In order to comply with state and federal laws, the school district engages in identification procedures to ensure that eligible students receive an appropriate educational program consisting of special education and related services, individualized to meet student needs. At no cost to the parents, these services are provided in compliance with state and federal law; and are reasonably calculated to yield meaningful educational benefit and student progress.[99] To identify students who may be eligible for special education, various screening activities are conducted on an ongoing basis. These screening activities include: review of group-based data (cumulative records, enrollment records, health records, report cards, ability and achievement test scores); hearing, vision, motor, and speech/language screening; and review by the Special Education administration. When screening results suggest that the student may be eligible, the District seeks parental consent to conduct a multidisciplinary evaluation. Parents who suspect their child is eligible may verbally request a multidisciplinary evaluation from a professional employee of the District or contact the Director of Special Education.[100]

In 2010, the state of Pennsylvania provided $1,026,815,000 for Special Education services. The funds were distributed to districts based on a state policy which estimates that 16% of the district's pupils are receiving special education services. This funding is in addition to the state's basic education per pupil funding, as well as, all other state and federal funding.[101] The Special Education funding structure is through the federal Individuals with Disabilities Education Act (IDEA) funds and state appropriations. IDEA funds are appropriated to the state on an annual basis and distributed through intermediate units (IUs) to school districts, while state funds are distributed directly to the districts. Total funds that are received by school districts are calculated through a formula. The Pennsylvania Department of Education oversees four appropriations used to fund students with special needs: Special Education; Approved Private Schools; Pennsylvania Chartered Schools for the Deaf and Blind; and Early Intervention. The Pennsylvania Special Education funding system assumes that 16% of the district’s students receive special education services. It also assumes that each student’s needs accrue the same level of costs.[102] Over identification of students, in order to increase state funding, has been an issue in the Commonwealth. Some districts have more than 20% of its students receiving special education services while others have 10% supported through special education.[103] The state requires each public school district and charter school to have a three-year special education plan to meet the unique needs of its special education students.[104] In 2012, the Obama Administration's US Department of Education issued a directive that schools include students with disabilities in extracurricular activities, including sports.[105]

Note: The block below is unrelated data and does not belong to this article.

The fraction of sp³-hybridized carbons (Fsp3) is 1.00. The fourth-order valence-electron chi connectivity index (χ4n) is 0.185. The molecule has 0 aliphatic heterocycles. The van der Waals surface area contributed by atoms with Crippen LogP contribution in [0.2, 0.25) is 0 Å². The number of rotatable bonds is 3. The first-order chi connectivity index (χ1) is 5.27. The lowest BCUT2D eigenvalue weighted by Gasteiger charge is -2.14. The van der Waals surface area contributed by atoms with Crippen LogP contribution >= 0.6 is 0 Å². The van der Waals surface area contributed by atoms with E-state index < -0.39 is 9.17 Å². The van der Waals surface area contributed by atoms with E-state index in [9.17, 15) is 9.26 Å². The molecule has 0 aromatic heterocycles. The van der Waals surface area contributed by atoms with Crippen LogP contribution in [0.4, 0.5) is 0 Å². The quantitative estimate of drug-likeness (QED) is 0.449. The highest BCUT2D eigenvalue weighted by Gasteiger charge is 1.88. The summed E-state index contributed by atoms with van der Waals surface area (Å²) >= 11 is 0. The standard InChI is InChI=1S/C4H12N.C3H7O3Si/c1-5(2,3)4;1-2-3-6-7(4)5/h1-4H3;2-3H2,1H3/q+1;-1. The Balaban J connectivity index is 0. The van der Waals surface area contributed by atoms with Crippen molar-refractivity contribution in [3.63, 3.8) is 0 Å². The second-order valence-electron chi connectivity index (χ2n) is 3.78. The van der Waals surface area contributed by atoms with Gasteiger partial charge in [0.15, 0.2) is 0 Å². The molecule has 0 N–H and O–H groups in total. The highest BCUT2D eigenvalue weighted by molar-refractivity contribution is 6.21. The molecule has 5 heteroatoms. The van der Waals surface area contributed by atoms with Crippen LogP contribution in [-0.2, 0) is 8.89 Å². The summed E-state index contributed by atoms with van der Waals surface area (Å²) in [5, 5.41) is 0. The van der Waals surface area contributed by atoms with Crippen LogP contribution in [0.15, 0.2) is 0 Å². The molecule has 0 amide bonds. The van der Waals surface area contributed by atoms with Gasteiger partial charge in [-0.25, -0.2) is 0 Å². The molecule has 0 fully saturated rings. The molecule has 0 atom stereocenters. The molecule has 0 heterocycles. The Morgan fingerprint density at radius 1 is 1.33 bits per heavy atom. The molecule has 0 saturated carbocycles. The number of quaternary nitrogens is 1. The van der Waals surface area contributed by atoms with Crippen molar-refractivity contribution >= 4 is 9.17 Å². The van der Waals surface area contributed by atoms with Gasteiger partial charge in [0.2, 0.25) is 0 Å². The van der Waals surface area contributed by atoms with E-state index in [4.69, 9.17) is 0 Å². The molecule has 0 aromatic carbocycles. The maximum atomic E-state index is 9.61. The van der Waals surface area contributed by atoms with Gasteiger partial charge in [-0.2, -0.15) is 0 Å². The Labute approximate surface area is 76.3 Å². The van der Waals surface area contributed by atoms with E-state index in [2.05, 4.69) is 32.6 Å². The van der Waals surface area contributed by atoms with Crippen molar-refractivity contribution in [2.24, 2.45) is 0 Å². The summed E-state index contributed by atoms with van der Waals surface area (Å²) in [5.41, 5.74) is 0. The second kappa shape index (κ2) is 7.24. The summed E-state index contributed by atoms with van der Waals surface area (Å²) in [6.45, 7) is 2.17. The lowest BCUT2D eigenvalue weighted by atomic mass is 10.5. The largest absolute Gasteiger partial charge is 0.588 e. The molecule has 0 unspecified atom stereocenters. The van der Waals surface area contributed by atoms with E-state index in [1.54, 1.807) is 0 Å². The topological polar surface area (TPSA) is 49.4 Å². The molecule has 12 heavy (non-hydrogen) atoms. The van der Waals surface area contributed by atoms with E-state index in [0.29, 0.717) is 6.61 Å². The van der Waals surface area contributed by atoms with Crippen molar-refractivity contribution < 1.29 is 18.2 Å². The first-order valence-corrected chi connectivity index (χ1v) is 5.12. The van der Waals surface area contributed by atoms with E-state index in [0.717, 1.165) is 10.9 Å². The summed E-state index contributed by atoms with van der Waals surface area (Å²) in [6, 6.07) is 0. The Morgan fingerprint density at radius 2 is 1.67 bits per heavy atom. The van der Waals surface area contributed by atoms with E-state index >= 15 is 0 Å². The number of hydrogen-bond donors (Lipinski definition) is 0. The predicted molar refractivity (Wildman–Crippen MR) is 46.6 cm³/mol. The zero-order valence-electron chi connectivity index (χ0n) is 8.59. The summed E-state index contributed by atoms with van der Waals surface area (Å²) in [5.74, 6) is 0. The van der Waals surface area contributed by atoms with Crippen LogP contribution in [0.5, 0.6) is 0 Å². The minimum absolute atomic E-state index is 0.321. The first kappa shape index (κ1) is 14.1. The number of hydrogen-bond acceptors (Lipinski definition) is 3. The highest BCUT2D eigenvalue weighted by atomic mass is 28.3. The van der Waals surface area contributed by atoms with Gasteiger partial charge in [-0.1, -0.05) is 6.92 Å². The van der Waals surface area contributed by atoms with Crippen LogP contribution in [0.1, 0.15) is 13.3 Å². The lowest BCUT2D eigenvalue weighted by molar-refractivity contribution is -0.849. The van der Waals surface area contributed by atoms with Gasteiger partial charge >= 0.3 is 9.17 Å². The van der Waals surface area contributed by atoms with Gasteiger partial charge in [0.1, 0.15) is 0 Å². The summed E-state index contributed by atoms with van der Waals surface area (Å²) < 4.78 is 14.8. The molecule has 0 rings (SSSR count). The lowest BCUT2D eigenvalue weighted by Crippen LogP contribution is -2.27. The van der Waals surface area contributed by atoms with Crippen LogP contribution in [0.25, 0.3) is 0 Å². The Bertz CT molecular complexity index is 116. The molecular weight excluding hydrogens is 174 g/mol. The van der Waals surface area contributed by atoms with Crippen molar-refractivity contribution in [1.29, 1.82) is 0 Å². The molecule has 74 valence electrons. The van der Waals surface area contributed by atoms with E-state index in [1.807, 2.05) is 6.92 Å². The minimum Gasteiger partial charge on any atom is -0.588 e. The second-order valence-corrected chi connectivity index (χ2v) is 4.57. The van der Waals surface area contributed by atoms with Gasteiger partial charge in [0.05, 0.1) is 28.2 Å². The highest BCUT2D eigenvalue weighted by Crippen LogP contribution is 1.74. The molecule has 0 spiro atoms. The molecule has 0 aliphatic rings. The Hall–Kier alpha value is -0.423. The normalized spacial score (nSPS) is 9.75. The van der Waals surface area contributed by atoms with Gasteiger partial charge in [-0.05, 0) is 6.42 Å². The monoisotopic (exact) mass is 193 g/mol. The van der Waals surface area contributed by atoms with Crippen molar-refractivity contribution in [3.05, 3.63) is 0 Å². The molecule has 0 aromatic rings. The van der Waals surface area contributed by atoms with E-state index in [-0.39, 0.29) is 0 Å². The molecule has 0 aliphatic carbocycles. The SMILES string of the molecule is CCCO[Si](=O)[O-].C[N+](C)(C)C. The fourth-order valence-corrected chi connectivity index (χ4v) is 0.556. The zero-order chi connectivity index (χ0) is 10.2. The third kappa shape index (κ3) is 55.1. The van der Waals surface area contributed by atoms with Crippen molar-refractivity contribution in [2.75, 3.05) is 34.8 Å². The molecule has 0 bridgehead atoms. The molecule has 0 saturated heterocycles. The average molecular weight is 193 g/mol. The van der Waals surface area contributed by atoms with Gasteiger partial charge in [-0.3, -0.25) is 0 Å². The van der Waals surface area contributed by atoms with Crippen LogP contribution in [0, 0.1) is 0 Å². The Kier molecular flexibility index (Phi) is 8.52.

Avella Area School District received a $539,555 supplement for special education services in 2010.[106] For the 2011-12, 2012–13 and 2013-14 school years, all Pennsylvania public school districts received the same level of funding for special education that they received in 2010-11. This level funding is provided regardless of changes in the number of pupils who need special education services and regardless of the level of services the respective students required.[107][108] Additionally, the state provides supplemental funding for extraordinarily impacted students. The District must apply for this added funding.

Gifted education[edit]